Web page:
Bright Lights Film Journal

GIRLS (1968), CHE (2008) and other threats


Man, it was really disturbing on a metatextual level to finish watching THE GIRLS (1968) a Swedish intellectual feminist sex farce about a touring company of Lysistrata, and look online for reviews only to find one or two reviews, and a few hostile male dismissals. And barely any pictures (hence my off-projector screenshot, above)

Considering how deftly the (female) director, Mai Zetterling, plays off smug male dismissal (all the male actors react towards their female counterparts attempts at equality with conspiratorial snickering both on and off stage) you would think these “critics” might realize the extent to which they are metatextually hanging themselves by saying things like “stridently grrl powered” (Fernando Croce, Slant) and urging readers to see “George Cukor’s LES GIRLS instead.” Why, Mr. Croce? Because both have “girls” in the title? Gosh darn it, I would ask anyone who automaticallly labels “grrl power” as strident to examine their own feelings of being threatened by truly liberated women.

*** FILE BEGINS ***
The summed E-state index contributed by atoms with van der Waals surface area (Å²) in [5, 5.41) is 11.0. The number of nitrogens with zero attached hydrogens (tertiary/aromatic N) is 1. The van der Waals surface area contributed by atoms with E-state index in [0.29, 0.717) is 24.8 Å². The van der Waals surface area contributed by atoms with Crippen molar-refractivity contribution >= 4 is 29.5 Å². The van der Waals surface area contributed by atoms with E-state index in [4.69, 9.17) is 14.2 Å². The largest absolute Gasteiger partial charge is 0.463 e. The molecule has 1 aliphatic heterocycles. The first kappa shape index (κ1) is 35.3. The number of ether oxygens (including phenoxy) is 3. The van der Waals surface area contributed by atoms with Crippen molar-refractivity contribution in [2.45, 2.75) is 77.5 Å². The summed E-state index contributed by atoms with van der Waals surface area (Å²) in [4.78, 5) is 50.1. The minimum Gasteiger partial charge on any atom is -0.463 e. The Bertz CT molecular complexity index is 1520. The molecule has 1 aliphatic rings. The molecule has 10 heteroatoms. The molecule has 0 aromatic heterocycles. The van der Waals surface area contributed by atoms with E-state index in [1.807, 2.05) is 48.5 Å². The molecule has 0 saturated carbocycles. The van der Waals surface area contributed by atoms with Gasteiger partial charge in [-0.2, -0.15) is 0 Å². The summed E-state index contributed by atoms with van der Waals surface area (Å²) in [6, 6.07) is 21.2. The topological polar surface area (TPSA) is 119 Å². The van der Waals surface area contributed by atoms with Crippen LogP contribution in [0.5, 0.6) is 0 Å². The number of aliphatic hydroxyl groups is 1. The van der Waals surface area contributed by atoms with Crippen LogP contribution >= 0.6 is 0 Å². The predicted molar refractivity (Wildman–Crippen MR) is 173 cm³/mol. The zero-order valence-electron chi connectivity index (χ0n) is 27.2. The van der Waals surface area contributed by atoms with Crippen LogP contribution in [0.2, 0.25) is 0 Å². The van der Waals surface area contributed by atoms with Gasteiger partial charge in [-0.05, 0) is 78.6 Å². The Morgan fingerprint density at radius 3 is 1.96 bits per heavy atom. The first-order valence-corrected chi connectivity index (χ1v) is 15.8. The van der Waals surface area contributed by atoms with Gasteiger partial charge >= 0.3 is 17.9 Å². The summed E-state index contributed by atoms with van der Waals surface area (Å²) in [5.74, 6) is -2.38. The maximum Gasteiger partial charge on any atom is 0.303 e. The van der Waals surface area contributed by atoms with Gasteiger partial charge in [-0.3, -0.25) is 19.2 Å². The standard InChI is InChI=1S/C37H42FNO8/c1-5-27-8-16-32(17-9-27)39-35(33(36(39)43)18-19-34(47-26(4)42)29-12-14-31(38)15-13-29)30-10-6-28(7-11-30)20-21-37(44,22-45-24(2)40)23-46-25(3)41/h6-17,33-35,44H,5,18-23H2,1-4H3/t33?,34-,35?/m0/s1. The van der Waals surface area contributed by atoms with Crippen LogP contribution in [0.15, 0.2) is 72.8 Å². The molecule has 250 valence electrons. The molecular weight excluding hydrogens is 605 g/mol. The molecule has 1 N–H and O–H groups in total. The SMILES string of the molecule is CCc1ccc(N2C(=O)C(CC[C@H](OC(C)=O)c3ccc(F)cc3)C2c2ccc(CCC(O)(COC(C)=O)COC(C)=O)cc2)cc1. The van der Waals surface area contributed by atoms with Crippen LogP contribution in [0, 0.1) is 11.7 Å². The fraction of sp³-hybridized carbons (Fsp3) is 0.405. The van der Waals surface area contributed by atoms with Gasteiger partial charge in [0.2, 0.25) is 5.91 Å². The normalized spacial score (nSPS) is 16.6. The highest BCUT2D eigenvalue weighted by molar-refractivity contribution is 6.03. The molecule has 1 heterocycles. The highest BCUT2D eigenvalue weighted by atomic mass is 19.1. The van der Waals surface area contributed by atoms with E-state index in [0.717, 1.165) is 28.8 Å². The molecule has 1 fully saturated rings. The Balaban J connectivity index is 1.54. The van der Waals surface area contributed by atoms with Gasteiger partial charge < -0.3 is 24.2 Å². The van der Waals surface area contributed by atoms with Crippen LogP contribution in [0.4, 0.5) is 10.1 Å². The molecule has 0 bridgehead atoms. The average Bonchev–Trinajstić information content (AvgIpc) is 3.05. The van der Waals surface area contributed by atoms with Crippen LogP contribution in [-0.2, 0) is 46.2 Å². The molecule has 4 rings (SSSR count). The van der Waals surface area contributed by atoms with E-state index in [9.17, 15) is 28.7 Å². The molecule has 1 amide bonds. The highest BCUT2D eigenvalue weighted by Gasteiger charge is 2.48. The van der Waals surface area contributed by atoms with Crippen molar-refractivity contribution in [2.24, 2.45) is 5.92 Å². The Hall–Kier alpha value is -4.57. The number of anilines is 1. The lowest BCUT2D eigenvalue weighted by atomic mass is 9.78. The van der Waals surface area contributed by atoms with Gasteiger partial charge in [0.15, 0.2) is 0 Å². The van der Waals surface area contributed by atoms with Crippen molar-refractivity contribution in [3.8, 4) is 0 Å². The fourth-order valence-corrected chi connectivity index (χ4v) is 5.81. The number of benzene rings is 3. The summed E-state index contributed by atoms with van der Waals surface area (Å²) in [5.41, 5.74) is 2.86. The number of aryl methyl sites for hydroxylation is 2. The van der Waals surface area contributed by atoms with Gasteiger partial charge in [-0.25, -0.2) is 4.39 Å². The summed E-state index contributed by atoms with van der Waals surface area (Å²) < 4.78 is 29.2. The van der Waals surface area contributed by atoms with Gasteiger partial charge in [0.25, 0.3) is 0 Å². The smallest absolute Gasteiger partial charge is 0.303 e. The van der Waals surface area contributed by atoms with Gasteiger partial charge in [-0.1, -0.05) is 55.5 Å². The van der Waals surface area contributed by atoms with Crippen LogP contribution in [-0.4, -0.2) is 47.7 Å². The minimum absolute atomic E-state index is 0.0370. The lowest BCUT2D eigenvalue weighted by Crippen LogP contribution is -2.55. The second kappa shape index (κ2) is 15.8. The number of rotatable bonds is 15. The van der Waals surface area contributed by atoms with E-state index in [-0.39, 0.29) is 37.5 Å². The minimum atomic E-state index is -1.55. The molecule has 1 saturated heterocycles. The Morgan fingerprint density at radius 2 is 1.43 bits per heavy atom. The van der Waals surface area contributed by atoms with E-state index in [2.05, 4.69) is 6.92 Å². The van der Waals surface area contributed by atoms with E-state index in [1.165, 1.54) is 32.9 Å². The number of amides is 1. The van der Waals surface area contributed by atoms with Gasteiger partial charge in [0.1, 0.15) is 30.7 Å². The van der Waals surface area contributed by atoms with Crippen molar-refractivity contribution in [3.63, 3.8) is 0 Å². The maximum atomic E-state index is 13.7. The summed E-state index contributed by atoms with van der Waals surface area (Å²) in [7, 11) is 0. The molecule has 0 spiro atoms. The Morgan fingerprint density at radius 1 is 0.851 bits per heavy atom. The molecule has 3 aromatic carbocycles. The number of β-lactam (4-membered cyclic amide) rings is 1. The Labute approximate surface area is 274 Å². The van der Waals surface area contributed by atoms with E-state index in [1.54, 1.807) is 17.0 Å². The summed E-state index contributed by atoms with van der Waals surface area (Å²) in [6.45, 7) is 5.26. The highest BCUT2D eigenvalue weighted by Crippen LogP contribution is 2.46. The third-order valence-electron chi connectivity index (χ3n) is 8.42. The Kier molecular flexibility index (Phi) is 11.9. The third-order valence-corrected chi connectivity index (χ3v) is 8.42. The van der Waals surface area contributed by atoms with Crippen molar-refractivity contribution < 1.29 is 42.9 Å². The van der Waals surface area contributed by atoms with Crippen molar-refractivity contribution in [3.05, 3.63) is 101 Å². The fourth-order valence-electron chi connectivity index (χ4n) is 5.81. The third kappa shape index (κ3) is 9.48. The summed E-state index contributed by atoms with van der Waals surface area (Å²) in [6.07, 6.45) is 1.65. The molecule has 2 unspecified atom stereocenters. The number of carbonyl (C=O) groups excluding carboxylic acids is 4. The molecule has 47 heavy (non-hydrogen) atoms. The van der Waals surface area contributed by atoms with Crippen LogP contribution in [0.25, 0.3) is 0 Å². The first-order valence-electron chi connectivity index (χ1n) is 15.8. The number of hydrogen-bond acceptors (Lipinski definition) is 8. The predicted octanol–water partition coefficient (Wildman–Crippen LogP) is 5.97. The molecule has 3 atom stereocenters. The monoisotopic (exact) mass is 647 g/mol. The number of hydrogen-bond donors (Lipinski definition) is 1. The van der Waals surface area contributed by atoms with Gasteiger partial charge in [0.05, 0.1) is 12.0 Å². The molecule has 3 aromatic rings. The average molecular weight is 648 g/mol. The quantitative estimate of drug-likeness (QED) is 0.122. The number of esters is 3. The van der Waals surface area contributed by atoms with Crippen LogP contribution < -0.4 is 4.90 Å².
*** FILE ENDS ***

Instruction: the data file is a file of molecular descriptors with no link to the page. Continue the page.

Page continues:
There were a few other little bits of condescension out there, but now I can’t find them.

Then there’s Soderbergh’s CHE, recently premiered at Cannes. A four and a half hour epic, it will be cut into two halves (like KILL BILL!) I read some ignorant comments here and there, but I wont name no names this time. They’re too big for that; they could smite me like an ant. No wonder they’re threatened by CHE! He’ll topple them, for sure, and us ants will rise.

I mean really, could there be a better casting choice in all of cinema than Benicio Del Toro as Che? I was rooting for this union since 2000, when I first saw him on the big screen in YEAR OF THE GUN (and TRAFFIC, of course). He couldn’t be more… Che-ish?

I know a lot about Che, because I was married to a highly opinionated intellectual Argentine documentary filmmaker for five years. And yet, after all that socialist posturing, nagging and bossing around and being expected to shoulder the guilt of my country’s, race’s and sex’s capitalist crimes (insert patriarchal snickering on my part), I STILL dig on Che! What better testament could there be?

Whatever fine shadings of character Soderbergh fails to etch out, I’m sure he’ll do the saga justice, and keep it in Spanish with English subtitles. Que bueno y re un flash!

As Mr. Toro put it when receiving the best actor award at Cannes earlier this week: “I’d like to dedicate this to the man himself.

Damn! Can you even tell them apart?